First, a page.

The apostle John was not Mary’s real son. One of the most hotly-debated issues between Protestants and Catholics is whether Jesus had any siblings. Many in the early church taught that Mary was a “perpetual virgin” and had no other children after Jesus. This was the majority view starting in the 4th century, including Jerome (347-419) and Augustine (354-430). Even the 16th century Protestant Reformers such as Martin Luther, Huldrych Zwingli and Martin Bucer agreed with this teaching. More recently, J.C. Ryle did not believe that Mary had other children.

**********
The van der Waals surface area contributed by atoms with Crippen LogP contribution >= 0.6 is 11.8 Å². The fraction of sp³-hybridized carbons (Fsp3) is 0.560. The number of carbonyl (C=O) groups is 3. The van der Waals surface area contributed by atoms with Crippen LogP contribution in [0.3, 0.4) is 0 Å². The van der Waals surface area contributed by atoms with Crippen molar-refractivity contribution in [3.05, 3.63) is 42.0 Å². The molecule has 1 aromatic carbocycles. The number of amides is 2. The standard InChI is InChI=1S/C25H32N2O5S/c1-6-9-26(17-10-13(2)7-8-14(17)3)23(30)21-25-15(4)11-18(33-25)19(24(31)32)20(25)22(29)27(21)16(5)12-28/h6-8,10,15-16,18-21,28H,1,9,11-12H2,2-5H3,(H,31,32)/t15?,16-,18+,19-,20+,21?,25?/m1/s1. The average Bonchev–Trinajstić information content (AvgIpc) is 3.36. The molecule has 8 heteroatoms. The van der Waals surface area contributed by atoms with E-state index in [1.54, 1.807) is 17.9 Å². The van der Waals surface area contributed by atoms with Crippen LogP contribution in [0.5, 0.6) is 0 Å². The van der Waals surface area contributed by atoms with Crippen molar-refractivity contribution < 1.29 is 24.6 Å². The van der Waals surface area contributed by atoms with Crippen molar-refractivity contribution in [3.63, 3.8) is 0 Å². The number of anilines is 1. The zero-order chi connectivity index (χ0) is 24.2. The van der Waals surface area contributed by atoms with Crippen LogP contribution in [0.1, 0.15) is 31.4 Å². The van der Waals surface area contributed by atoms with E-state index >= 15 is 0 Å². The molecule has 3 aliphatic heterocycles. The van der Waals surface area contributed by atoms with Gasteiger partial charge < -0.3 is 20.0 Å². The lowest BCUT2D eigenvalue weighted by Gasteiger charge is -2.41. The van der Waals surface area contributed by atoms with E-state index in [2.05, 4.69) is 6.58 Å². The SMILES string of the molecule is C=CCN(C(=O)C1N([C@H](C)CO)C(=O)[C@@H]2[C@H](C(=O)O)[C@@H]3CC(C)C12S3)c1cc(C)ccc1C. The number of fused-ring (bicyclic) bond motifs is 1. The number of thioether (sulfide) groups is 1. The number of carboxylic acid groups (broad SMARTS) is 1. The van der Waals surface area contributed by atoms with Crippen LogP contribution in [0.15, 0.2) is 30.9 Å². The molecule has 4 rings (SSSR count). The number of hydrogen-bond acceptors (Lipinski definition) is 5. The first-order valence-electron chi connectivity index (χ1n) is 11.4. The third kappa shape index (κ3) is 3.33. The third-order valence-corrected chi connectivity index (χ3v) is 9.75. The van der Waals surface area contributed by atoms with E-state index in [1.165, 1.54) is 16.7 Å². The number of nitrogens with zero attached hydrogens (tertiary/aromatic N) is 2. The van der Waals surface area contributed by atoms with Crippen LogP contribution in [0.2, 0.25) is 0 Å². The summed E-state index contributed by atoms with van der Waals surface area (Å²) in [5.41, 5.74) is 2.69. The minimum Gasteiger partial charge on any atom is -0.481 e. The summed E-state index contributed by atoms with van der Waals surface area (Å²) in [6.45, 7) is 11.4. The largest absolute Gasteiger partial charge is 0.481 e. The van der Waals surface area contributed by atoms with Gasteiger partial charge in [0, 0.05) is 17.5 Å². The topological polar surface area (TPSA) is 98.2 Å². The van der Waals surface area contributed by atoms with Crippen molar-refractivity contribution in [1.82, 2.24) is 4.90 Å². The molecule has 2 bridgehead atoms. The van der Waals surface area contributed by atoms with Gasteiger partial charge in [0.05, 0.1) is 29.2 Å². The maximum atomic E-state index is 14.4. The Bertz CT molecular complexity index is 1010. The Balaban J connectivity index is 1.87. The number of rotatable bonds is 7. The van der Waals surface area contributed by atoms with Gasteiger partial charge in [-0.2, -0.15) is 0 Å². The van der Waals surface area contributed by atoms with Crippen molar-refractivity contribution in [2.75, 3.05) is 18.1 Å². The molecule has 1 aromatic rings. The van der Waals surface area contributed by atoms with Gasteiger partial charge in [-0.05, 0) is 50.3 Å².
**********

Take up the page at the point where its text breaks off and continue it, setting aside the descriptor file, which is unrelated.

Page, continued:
But Scriptural evidence is clear and indisputable that Jesus had siblings, thus, Mary was not a perpetual virgin. After attending the wedding at Cana, Jesus “went down to Capernaum, with his mother and his brothers and his disciples” (John 2:12). In Mark 6:2-3, those who heard him preach asked one another, “Is not this the carpenter, the son of Mary and brother of James and Joses and Judas and Simon? And are not his sisters here with us?” Roman Catholics argue that “brothers” and “sisters” here are Jesus’ disciples or cousins. However in both passages above, the familial contexts are very clear. Besides these, it would be a gross violation of God’s creation mandate that a man and his wife “shall become one flesh” if Joseph and Mary did not have conjugal relations (Gen 2:24; Matt 19:4-5).